It is next contended that the court erred in giving the above instruction on the presumption of ordinary care. Reliance is placed on the case of Stout v. Southern Pacific R. Co., 127 Cal.App.2d 491, 274 P.2d 194, 197, where it is stated that it was erroneous to give an instruction in the langauge there used ‘when thereby the benefit of the presumption of due care is accorded to a party who, by his testimony or by evidence introduced in his behalf, has disclosed his acts and conduct immediately prior to and at the time of an accident.’ In that case the court also pointed out: ‘Whether the error in the giving of the instruction is or is not prejudicial turns upon the circumstances of the case, including the facts and the remainder of the instructions.’ While there was a little evidence here as to what the respondents' truck did immediately before the impact there was no testimony which fully disclosed the acts and conduct of the driver of the truck immediately prior to and at the time of the accident, and there was no evidence as to what the driver saw or could have seen at the critical time in question. There was no evidence as to whether he saw the appellant's automobile turn into his path as soon as he could or should have seen it, or whether he acted with reasonable promptness after observing what the other driver intended to do. There was no inconsistency between this instruction and any of the evidence received, and under the authorities it was not prejudicial error to give this instruction. Roselle v. Beach, 51 Cal.App.2d 579, 125 P.2d 77; Russell v. Andersen, 101 Cal.App.2d 684, 226 P.2d 350; Stout v. Southern Pacific R. Co., 127 Cal.App.2d 491, 274 P.2d 194; Mar Shee v. Maryland Assurance Corp., 190 Cal. 1, 210 P. 269; Duehren v. Stewart, 39 Cal.App.2d 201, 102 P.2d 784. A further consideration is that the instruction as given applied only to the situation as it existed at the outset of the trial, and applied equally to each of the parties.

Complaint is made of the giving of three other instructions. While it is conceded that these instructions correctly stated the law, it is argued that the giving of the same was not justified by the evidence. It is argued that it was error to instruct the jury in the language of Section 544(a) and (b) of the Vehicle Code, to the effect that a vehicle may not be turned from a direct course or moved right or left unless and until such movement can be made with reasonable safety, and then only after an appropriate signal is given. It is argued that the evidence shows that the appellant had no intention of turning to the left but intended only to proceed across the highway at an angle to his left for the purpose of turning into the service station, and that it would have been useless to have given such a signal as it could not have been seen by the driver of the truck. The evidence is uncontradicted that after entering the intersection he proceeded to his left for some distance over the inside easterly-bound lane, and then to his right across the outside lane directly in the path of the approaching truck. The fact that these were not full right-angle turns is not controlling, and no reason appears why a proper signal could not have been seen by the driver of the truck. The giving of this instruction was fully justified by the evidence.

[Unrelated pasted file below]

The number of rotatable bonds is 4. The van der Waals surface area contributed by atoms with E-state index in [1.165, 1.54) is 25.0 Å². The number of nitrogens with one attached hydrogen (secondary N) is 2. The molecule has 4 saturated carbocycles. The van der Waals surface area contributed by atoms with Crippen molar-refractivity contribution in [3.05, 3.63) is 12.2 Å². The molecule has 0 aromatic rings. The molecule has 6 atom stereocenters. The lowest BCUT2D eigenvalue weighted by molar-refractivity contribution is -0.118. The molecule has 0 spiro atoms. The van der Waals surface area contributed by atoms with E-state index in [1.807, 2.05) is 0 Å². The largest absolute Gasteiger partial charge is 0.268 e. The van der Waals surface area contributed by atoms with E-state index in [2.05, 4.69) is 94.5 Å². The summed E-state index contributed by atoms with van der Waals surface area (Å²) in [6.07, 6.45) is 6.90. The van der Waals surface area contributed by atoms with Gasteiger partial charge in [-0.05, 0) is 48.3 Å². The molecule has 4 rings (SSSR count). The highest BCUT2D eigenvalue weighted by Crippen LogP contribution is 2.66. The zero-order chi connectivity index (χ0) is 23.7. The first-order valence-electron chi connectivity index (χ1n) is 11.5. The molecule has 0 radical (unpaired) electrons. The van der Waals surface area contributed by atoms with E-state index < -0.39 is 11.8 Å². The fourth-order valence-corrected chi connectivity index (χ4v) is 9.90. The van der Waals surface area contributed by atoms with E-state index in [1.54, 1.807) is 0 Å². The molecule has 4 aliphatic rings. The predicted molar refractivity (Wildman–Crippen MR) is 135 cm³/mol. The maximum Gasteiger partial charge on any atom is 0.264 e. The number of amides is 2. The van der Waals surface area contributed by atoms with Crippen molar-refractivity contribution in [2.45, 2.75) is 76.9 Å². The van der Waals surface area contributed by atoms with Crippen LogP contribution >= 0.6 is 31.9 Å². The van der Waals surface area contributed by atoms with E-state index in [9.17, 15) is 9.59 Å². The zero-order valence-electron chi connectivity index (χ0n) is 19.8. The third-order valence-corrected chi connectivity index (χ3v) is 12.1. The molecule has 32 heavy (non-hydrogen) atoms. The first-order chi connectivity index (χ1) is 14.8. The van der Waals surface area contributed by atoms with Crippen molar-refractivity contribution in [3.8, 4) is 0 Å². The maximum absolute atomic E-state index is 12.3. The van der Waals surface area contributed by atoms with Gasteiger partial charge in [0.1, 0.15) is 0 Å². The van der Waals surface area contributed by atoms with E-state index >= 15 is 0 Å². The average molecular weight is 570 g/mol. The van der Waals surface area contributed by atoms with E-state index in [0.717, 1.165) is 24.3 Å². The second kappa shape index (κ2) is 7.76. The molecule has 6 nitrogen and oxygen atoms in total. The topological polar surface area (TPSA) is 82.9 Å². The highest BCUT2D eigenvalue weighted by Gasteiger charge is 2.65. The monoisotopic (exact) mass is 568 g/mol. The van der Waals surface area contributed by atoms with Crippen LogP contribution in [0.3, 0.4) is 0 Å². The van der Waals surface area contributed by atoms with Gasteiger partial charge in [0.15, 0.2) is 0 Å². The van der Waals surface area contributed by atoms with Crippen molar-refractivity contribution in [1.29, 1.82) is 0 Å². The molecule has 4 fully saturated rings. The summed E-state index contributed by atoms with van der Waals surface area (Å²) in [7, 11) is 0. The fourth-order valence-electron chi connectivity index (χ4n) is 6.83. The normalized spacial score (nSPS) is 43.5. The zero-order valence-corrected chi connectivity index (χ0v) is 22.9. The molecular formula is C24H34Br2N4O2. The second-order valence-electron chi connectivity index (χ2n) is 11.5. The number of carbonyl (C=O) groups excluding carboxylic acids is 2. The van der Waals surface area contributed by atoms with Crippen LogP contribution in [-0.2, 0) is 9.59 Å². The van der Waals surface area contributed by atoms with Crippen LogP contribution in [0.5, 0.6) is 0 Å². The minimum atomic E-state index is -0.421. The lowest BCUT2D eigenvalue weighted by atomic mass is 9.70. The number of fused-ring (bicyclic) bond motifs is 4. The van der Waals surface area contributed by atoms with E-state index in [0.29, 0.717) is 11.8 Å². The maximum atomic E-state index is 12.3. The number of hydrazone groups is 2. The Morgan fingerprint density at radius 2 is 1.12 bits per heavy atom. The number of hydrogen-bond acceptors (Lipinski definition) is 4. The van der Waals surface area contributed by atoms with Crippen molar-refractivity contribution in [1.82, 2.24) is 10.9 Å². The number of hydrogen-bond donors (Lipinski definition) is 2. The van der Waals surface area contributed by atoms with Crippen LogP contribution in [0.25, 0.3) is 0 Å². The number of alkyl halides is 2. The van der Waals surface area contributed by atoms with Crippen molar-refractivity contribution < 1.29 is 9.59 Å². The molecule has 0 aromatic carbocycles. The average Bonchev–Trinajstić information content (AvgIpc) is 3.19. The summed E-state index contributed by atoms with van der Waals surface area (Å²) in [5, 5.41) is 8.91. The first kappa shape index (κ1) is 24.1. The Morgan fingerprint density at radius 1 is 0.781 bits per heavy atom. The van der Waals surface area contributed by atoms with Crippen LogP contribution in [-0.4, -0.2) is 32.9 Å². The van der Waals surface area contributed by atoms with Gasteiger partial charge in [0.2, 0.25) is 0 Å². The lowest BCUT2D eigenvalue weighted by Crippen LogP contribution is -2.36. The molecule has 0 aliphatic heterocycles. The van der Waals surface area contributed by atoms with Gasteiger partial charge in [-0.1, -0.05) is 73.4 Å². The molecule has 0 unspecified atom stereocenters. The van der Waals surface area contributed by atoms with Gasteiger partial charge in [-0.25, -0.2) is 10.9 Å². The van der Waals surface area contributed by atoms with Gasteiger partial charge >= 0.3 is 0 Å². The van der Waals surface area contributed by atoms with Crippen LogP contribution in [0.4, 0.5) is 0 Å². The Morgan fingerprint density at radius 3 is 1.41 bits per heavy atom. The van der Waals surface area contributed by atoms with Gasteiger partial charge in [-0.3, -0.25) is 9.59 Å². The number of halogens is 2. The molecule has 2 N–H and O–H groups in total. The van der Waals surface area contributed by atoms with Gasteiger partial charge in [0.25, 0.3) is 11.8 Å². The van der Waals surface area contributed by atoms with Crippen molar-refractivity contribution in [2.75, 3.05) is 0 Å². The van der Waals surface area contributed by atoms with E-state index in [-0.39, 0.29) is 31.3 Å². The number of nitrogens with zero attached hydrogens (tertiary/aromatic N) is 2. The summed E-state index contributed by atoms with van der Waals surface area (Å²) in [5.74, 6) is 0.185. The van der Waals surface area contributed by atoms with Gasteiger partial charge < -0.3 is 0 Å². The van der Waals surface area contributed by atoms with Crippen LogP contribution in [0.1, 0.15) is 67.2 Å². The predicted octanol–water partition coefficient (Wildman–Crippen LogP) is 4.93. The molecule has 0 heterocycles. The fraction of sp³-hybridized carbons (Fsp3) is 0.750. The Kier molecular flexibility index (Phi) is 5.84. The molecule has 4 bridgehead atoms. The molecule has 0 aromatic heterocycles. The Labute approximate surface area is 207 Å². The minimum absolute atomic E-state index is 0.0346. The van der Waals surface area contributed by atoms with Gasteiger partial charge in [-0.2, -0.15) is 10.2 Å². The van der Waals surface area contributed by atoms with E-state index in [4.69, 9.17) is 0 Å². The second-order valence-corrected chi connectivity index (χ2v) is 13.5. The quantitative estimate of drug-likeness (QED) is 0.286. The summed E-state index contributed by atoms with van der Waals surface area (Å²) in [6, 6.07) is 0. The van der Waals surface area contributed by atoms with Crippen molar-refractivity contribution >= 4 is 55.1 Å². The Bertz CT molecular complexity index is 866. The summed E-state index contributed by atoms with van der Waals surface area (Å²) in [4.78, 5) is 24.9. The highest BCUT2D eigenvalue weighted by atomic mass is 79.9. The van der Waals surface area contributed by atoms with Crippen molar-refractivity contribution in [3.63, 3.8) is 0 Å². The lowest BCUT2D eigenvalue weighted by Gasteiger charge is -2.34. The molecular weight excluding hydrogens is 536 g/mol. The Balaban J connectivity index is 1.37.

Error is assigned in the giving of an instruction in the language of Section 540(a) and (b) of the Vehicle Code as it existed in 1952, with respect to right and left turns at an intersection. The appellant testified to facts which would disclose a compliance with this section, and while the instruction would not appear to have been necessary no possible prejudice appears from the fact that it was given.

Error is assigned in the giving of an instruction in the language of Section 526(a) of the Vehicle Code providing that a vehicle shall be dirven as near as practical within a single lane and shall not be moved from such lane until such movement can be made with safety. It is argued that there was no evidence introduced bearing upon a change of lanes, and that this section of the code was not intended to regulate the movement of vehicles across an arterial highway or the making of turns. There was ample evidence that the appellant, after making his first turn into the highway, proceeded for some distance along the inner lane and then moved over and across the outer lane in order to enter the driveway leading to the service station.

After these instructions were given the court instructed the jury that a violation of these sections of the Vehicle Code constituted negligence per se; that the presumption of negligence arising from such a violation was not conclusive, and might be overcome by other evidence showing that such conduct was excusable or reasonable under the circumstances; and that such a violation of law is of no consequence unless it was a proximate cause of, or contributed in some degree as a proximate cause to, an injury found to have been suffered by the plaintiff.

The judgment is affirmed.

BARNARD, Presiding Justice.

GRIFFIN and MUSSELL, JJ., concur.